Monday, March 22 Through Thursday, March 25, 2021
Amistad National Recreation Area mostly consists of the shoreline and area flooded by Amistad Dam, a dam holding back Rio Grande River floodwaters. Since the Rio Grande River is the border between the USA and Mexico, the dam is in both countries. A series of buoys mark the USA/Mexico border in Amistad Reservoir.
The National Park Service operates five campgrounds in Amistad National Recreation Area (NRA). All campgrounds are primitive. Governors Landing Campground has fifteen sites. Campsites are first come, first served. No reservations. $10 per night or $5 per night for park pass holders.
Governors Landing is the only campground in Amistad NRA with potable water. In general, there is a water spigot for every two to three campsites. It looked like 200 feet of water hose would have been more than enough to reach our fresh water tank.
There were also bear proof garbage cans in the campground. A pair of garbage cans for every two or three campsites.
As luck would have it, the campsite furthest from US-90 was open. This campsite is probably the largest and best campsite in this campground. A tent pad bordered by 4 by 4 timber and filled with pea gravel makes for a relatively comfortable night sleeping on the ground in a tent. Previous campers had left large rocks which could have easily been moved. Other parts of the campsite were covered in gravel. This covering helped keep brush from growing into the campsite.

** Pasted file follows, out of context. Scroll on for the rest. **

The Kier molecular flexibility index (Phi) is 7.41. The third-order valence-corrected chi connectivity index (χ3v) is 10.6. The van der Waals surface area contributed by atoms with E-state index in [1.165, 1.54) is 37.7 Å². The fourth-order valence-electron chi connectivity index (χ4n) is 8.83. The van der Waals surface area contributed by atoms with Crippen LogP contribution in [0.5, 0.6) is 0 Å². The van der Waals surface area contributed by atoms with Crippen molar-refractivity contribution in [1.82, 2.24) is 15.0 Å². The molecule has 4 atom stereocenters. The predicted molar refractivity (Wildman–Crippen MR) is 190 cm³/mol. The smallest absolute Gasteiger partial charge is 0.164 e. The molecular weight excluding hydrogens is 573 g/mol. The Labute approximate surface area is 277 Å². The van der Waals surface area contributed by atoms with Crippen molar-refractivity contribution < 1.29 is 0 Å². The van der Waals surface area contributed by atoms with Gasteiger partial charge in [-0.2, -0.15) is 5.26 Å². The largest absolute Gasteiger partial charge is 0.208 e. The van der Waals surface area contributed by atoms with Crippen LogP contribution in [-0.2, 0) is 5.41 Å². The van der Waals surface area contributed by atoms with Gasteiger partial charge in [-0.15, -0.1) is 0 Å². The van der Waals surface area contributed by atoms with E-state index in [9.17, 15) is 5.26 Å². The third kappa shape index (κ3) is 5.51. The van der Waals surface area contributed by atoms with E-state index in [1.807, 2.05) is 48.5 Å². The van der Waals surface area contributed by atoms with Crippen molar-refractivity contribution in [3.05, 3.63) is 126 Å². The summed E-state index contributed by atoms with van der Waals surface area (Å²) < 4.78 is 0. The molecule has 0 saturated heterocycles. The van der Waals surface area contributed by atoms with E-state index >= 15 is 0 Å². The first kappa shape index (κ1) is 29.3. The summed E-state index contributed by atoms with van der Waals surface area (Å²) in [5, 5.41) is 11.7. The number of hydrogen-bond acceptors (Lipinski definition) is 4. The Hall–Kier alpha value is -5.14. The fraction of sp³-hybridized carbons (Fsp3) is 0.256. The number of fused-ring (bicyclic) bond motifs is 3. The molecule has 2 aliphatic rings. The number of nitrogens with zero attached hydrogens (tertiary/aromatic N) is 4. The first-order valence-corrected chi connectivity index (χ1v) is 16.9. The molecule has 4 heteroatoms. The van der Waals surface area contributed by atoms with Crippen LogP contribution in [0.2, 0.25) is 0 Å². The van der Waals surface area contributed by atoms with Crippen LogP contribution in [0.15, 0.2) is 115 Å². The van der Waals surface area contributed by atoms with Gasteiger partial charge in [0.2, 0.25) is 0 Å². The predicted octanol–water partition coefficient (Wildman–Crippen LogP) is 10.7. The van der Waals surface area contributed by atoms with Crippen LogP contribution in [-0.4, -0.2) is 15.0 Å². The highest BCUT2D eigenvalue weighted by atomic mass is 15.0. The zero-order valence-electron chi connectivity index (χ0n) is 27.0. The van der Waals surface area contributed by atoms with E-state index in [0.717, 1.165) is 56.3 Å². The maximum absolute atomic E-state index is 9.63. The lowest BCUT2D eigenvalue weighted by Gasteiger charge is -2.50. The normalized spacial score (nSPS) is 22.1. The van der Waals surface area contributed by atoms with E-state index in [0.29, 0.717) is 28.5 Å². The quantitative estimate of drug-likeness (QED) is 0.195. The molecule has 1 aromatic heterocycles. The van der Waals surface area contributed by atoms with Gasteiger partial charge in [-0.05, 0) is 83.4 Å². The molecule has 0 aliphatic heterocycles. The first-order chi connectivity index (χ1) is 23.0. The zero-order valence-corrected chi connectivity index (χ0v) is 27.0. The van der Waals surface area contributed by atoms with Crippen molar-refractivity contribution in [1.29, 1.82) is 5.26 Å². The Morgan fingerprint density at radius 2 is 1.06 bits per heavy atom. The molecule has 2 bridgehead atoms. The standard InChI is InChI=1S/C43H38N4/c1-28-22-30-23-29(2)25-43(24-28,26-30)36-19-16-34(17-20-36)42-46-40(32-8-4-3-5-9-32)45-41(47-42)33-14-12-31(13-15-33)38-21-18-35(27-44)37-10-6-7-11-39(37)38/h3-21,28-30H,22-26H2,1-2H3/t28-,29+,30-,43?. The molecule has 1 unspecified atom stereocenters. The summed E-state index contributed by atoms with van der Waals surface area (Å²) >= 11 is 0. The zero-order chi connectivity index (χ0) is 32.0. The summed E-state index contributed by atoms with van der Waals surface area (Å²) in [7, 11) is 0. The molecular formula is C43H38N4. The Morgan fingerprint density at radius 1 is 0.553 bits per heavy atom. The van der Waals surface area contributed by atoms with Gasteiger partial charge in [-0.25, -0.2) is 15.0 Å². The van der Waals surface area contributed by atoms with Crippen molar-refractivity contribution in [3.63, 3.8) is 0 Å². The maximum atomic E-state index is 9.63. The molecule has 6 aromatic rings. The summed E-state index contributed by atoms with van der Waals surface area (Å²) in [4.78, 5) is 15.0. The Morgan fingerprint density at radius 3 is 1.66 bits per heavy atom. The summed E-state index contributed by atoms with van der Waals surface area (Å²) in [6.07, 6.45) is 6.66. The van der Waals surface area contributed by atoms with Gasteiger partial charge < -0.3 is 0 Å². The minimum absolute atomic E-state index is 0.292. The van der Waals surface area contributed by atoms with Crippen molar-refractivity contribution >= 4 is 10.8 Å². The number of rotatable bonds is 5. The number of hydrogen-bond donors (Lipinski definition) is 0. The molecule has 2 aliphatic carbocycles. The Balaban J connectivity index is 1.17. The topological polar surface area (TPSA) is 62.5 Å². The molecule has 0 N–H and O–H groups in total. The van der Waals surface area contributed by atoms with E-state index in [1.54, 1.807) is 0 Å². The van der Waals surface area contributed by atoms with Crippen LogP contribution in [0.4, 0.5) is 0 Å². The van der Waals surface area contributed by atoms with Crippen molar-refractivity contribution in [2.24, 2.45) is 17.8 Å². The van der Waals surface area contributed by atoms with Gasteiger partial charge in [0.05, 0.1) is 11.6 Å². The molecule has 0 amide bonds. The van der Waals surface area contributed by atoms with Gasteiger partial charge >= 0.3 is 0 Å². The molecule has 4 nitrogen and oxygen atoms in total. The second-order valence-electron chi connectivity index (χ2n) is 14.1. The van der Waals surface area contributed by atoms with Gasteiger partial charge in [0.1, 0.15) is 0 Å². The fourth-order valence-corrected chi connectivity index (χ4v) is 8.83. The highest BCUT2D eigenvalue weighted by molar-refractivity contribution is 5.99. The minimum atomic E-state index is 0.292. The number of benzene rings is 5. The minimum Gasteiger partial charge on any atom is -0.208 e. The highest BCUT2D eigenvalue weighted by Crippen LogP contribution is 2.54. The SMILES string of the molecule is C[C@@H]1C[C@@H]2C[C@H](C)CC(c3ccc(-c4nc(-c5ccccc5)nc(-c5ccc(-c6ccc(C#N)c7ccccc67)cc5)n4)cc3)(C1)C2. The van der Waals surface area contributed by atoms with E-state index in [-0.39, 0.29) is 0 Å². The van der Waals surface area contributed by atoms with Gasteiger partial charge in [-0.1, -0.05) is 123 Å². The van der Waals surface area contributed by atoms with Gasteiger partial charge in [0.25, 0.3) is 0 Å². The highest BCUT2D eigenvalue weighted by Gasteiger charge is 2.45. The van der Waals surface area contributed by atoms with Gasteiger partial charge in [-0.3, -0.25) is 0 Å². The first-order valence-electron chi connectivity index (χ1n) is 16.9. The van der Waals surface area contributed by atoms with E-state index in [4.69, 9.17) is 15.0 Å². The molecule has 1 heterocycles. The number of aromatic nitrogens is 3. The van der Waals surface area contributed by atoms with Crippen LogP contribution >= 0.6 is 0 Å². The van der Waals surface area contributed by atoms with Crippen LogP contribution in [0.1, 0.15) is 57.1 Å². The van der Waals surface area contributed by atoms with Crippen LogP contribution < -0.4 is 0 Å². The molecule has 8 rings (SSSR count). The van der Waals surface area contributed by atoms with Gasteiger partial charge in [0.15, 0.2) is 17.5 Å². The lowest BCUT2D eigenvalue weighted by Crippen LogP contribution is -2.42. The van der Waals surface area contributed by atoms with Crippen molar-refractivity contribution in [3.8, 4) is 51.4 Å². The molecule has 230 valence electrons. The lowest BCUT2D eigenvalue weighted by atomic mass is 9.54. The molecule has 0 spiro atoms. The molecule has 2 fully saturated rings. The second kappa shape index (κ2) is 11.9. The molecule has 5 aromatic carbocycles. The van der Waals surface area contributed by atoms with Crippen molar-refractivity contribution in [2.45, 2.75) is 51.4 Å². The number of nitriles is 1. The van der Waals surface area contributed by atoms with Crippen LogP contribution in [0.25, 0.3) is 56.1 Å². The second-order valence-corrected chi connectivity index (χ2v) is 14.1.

Many of the campsites provide two ways to park vehicles: A paved section like the one the Jeep is sitting on and gravel section like the one the truck is sitting on. This site is different in that there is room for two large trucks with trailers parked side by side on the gravel part.
Like most campsites, this site is not level. It was mostly level side to side but not front to back. Leveling blocks under both sets of rear tires were required. Many of the other campsites will make leveling more challenging for motorhomes and rigs like ours.
Campsites come with tent pad, shade shelter over a picnic table mounted on a cement pad, fire rings and BBQ grills. Ground fires are rarely permitted making fire rings not so useful.
It took some time to figure out why people were walking through our campground day and night. South and behind the campsite are trails leading down toward the water. These trails connect up to trails leading over to what appears to be a steep sidewalk leading down toward the water.
At the water’s edge, a floating dock juts out into a lagoon.
People use this area as a 24 by 7 day use area. There is hiking, fishing, swimming, drinking, and plain old hanging out going on. Day and night. Based on the midweek usage, it is fair to guess that weekends would be down right unnerving.
The trails down to water’s edge tend to be steep and slippery. Steady footing is hard to achieve as many of the rocks are loose and the slope can be as high as 60 degrees. Trails are ill defined and most people observed going down a trail toward the water came out at the road or our campsite in a different place. Typically they had odd surprised looks on their faces which could be read as “This is not where I expected to reach the top.”